Signed by Governor Kathy Hochul on November 21, 2022, S1958A (which amends Section 215 of the New York Labor Law (NYLL)) targets employer policies that attempt to control employee absences by assessing points or “demerits” or docking time from a leave bank when an employee is absent, regardless of whether or not the absence is permissible under applicable law. The amendment prohibits employers in New York from taking these actions when employees take a legally protected absence. Though the law does not prohibit attendance policies that include a penalty point system, legally protected absences cannot be used to deduct from these point systems.

Employers are prohibited from retaliating or discriminating against any employee that makes a complaint that the employer violated the law, and violations can come with sizable penalties. In addition to enforcement by the New York State Department of Labor (NYSDOL), NYLL Section 215 provides a private cause of action for current and former employees to recover monetary damages from employers who have violated Section 215. Monetary damages include back pay, liquidated damages and attorneys’ fees in addition to civil penalties that can be issued by NYSDOL of up to $10,000 for the first violation and $20,000 for repeat violations.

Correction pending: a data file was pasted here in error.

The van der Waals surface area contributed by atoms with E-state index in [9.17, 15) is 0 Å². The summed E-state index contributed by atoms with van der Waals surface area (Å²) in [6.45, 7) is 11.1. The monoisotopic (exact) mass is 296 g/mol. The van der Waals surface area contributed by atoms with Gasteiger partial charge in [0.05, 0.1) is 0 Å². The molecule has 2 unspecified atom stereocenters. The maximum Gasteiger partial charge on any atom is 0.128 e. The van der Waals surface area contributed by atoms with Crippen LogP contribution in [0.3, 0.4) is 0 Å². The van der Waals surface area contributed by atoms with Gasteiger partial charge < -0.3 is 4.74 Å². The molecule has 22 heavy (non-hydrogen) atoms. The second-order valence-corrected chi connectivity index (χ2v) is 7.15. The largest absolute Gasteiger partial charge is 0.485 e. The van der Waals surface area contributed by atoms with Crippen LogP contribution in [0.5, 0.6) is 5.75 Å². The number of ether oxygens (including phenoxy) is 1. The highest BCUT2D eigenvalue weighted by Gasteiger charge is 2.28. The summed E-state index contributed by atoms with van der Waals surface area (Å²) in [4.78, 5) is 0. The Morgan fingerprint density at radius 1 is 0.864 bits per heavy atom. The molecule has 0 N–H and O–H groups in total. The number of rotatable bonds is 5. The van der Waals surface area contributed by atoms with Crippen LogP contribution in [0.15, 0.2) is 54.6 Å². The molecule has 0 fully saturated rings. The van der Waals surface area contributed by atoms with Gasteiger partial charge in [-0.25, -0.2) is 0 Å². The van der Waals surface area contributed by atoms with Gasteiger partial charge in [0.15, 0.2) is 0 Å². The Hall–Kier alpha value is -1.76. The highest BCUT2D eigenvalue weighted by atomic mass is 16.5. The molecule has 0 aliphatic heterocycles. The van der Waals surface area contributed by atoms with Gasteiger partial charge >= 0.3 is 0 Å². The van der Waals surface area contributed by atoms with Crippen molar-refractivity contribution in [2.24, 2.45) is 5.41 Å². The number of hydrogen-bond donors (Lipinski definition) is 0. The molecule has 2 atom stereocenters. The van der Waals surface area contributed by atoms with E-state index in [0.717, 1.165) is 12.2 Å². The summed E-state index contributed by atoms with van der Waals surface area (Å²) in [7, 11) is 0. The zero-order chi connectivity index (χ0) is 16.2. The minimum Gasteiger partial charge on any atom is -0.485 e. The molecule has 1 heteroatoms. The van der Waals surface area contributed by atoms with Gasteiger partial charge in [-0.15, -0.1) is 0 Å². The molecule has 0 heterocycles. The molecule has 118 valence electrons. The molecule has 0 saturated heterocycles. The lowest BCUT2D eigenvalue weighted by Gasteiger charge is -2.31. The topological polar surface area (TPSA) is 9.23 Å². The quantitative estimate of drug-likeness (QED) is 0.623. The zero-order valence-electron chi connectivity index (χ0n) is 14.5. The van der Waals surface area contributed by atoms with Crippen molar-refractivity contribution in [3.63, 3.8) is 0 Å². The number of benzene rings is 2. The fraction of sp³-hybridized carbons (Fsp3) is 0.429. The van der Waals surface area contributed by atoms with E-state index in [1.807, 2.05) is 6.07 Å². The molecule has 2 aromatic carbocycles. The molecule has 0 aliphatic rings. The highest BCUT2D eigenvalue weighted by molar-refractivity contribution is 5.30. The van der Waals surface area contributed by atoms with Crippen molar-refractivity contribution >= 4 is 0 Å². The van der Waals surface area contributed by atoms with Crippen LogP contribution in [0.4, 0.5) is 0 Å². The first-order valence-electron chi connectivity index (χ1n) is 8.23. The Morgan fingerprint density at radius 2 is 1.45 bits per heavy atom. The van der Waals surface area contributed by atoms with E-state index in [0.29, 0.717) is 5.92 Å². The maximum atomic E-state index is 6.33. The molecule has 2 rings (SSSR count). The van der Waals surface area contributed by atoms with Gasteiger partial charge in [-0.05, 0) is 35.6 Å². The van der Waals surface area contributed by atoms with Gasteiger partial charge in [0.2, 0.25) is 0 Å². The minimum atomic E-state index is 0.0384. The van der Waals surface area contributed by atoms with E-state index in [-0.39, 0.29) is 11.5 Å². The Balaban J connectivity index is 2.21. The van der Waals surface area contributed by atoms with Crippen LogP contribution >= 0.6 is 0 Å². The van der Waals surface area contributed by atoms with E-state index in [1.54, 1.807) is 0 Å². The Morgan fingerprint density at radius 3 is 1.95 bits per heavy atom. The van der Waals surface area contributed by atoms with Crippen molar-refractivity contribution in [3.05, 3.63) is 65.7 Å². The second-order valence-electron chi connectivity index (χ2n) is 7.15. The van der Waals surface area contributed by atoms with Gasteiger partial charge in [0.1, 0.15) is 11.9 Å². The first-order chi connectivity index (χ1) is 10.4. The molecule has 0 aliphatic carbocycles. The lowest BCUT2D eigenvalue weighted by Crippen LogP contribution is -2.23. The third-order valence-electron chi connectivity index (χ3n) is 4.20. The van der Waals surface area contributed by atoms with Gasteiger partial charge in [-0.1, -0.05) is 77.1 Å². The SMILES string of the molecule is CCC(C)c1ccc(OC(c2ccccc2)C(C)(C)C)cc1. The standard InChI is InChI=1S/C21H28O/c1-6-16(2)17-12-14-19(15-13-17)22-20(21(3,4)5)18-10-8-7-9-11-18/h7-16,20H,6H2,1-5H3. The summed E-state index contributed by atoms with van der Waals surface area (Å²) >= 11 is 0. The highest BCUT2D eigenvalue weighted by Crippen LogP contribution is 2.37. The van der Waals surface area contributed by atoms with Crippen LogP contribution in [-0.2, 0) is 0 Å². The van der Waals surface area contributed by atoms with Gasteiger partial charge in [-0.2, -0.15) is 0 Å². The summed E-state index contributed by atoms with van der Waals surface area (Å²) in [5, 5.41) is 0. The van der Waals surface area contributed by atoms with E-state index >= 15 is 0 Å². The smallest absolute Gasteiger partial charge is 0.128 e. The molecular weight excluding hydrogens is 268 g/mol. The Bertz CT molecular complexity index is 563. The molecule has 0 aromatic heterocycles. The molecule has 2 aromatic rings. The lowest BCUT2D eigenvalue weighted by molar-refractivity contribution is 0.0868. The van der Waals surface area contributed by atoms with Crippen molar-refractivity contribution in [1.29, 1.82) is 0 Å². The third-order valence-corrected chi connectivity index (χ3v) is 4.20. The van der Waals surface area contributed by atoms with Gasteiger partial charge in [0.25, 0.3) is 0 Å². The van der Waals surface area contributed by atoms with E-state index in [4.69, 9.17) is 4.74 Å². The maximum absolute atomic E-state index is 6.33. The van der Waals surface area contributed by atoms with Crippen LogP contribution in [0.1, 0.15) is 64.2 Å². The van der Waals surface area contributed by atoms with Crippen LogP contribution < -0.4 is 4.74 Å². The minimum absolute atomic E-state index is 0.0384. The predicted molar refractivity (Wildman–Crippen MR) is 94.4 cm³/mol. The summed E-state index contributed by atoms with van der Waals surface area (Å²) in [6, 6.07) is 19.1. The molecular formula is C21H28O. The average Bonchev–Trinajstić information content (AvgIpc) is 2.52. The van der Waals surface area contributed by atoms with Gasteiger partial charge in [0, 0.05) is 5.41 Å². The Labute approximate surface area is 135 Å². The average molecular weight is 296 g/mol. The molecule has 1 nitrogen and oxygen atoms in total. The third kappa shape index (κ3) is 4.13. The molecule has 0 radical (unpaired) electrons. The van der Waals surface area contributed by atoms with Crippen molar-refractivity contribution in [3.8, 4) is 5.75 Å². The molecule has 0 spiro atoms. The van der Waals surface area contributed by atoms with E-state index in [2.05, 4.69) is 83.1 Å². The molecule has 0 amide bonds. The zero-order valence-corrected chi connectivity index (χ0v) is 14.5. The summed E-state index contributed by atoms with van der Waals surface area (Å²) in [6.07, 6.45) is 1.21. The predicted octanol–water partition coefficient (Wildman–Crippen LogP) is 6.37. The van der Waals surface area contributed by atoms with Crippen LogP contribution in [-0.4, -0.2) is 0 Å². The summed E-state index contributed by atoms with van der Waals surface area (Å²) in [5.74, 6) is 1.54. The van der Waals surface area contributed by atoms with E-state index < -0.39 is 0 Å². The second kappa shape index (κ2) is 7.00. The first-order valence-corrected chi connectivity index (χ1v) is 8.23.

Employer Takeaways

  • Employers who currently have policies that assess points or demerits against employees for taking absences under applicable law should review and update the policies to be compliant with the law.
  • Employers should train HR professionals, managers and supervisors on the new law.

3. Employers Must Provide Pay Ranges in Job Postings under New York City Pay Transparency Law Now–and under New York State Pay Transparency Law Beginning September 17, 2023

New York City employers are already feeling the impact of having to meet the requirements of New York City’s new pay transparency law (Local Law 32 and its amendment), which went into effect on November 1, 2022. Now, employers all across New York State will also have to comply with salary transparency requirements. Governor Hochul signed New York State’s salary transparency bill (S9427A) into law on December 21, 2022. Employers should begin to prepare now for the law’s September 17, 2023 effective date.

Covered employers

New York City’s law requires New York City employers with four or more employees (with at least one working in New York City) to disclose salary and hourly ranges in any advertisements for jobs, promotions, or transfer opportunities. (See our prior blogs here and here–and for a deeper look at salary and pay range disclosure requirements in job postings across the US, watch our video Employers: All Eyes on Salary and Pay Range Disclosure in US Job Postings).

Similar to New York City’s law, New York State’s law also requires employers with four or more employees to include a compensation range in all advertisements for new jobs, promotions and transfer opportunities. It’s not clear at this time whether all four employees must be employed within New York State, or whether an employer is covered even if employees are located elsewhere. The New York Department of Labor (NYDOL) is authorized to promulgate regulations to clarify the law, and it is anticipated that guidance will be issued before the law’s effective date.